K for Kebabs.

Kebabs are one of my favorite foods to eat at a restaurant.

Kebabs are different things to different people. Following is what Wikipedia has to say – my go to guide to get an overview of subjects:

The word kabab (کباب) is ultimately from Arabic and originally meant fried meat, not grilled meat.
The Arabic word possibly derives from Aramaic כבבא kabbābā, which probably has its origins in Akkadian kabābu meaning “to burn, char”.
In the 14th century, kebab is defined to be synonymous with tabahajah, a Persian word for a dish of fried meat pieces. The Persian word was considered more high-toned in the medieval period.
Kebab was used frequently in Turkish books of that time to refer to meatballs made of ground or pounded chicken or lamb. Only in the Turkish period, did kebab gain its current meaning of shish kebab, whereas earlier shiwa` شواء had been the Arabic word for grilled meat.

Without getting too cerebral about it – a kebab to me is generally minced meat grilled on a skewer – like a seekh kebab.

For the longest time I would only eat these wondrous things in restaurants that had a tandoor (clay oven that reached tempertures of up to 1100 degrees and imparts a delicous flavor to the meats). But recently, at Indian Cuilinaary Center I bagan teaching a class called Kebabs and Tikkas.

It went really well. I admit that I was a bit nervous as my first class had students who had eaten the real thing in Delhi and other cities known for their excellent Kebabs.
After making a disclaimer that said that making Kebabs at home is trying to replicate pizza at home. You will be thrilled that you did it and it will taste good – but nothing like the magic that a wood burning oven can do to a pizza.

Having said that – we set out making Kebabs and everyone loved it.

Following is a recipe for Paneer and Grape Tikkas (not to confuse you – but Tikka is the word for a small piece of meat of vegetable).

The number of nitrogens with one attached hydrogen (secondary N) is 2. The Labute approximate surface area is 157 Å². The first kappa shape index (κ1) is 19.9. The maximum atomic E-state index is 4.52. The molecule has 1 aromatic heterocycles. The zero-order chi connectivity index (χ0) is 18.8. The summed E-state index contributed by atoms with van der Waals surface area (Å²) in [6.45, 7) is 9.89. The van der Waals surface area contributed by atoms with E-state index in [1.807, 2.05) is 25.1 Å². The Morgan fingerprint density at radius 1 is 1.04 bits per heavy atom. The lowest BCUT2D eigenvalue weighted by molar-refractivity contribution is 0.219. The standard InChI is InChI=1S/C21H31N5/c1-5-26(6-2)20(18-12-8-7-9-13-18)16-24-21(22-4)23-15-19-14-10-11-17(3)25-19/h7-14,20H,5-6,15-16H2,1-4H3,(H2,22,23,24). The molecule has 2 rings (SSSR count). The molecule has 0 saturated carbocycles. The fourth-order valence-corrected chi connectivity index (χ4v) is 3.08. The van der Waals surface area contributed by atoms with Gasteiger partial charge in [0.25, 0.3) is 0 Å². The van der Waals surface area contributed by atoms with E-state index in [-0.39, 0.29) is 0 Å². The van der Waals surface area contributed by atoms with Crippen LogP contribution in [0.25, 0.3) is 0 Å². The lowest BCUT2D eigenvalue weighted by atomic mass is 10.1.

PANEER and GRAPE TIKKA

Ingredients

I lb. Paneer* (home made cheese) cut into 1 inch cubes
1 cup seedless grapes
2 Tbs. Vegetable Oil
Salt to taste
2 Tbs. Chickpea/Gram flour (besan)
¼ tsp. cayenne pepper
½ Tsp.Dry mango powder (amchur)
I Tbs. Lemon juice
1 tsp. Chaat masala
Wooden skewers

Method

Cut paneer into 1 inch cubes and sprinkle with salt, cayenne and mango powder.

Make skewers by threading alternating pieces of paneer and grapes. Make them the size of the skillet you will be using to cook them in.

Heat a non stick skillet with 2 Tbs. oil and dredge the paneer in the chickpea flour. Place the skewers in the skillet and cook on each side for 2-3 minutes or until the paneer gets brown.
Remove to a platter and sprinkle with Chaat masala and lemon juice.

If you are using a grill don’t use the chickpea flour as it will burn. Cook the skewers till the paneer is nice and brown.

For the Oven: Heat oven to 400 degrees. Cook skewers on a baking tray for 15 to 20 minutes.

Note: Store bought paneer works best for this recipe. Find paneer in the Indian grocery stores – Nanak is my favorite brand – but there are many others too.

Some more facts about Kebabs from Wikipedia if you are interested:

The origin of kebab may lie in the short supply of cooking fuel in the Near East, which made the cooking of large foods difficult, while urban economies made it easy to obtain small cuts of meat at a butcher’s shop[1]. The phrase is essentially Turkish in origin and Turkish tradition has it that the dish was invented by medieval Turkic soldiers who used their swords to grill meat over open-field fires. However, the dish has been native to the Near East and East Mediterranean—especially Greece—since ancient times.[1] Indeed, there exist pictures of Byzantine Greeks preparing shish kebabs and such food is attested in Ancient Greece as early as 8th century BCE (archaic period) in Homer’s Iliad and Odyssey and in classical Greece, amongst others in the works of Aristophanes[8], Xenophon[9] and Aristotle.
Ibn Battuta records that kebab was served in the royal houses of India since at least the Sultanate period, and even commoners would enjoy it for breakfast with naan.

For real life Kebabs – take a class at http://www.Indianculinarycenter.com

Until I eat again!

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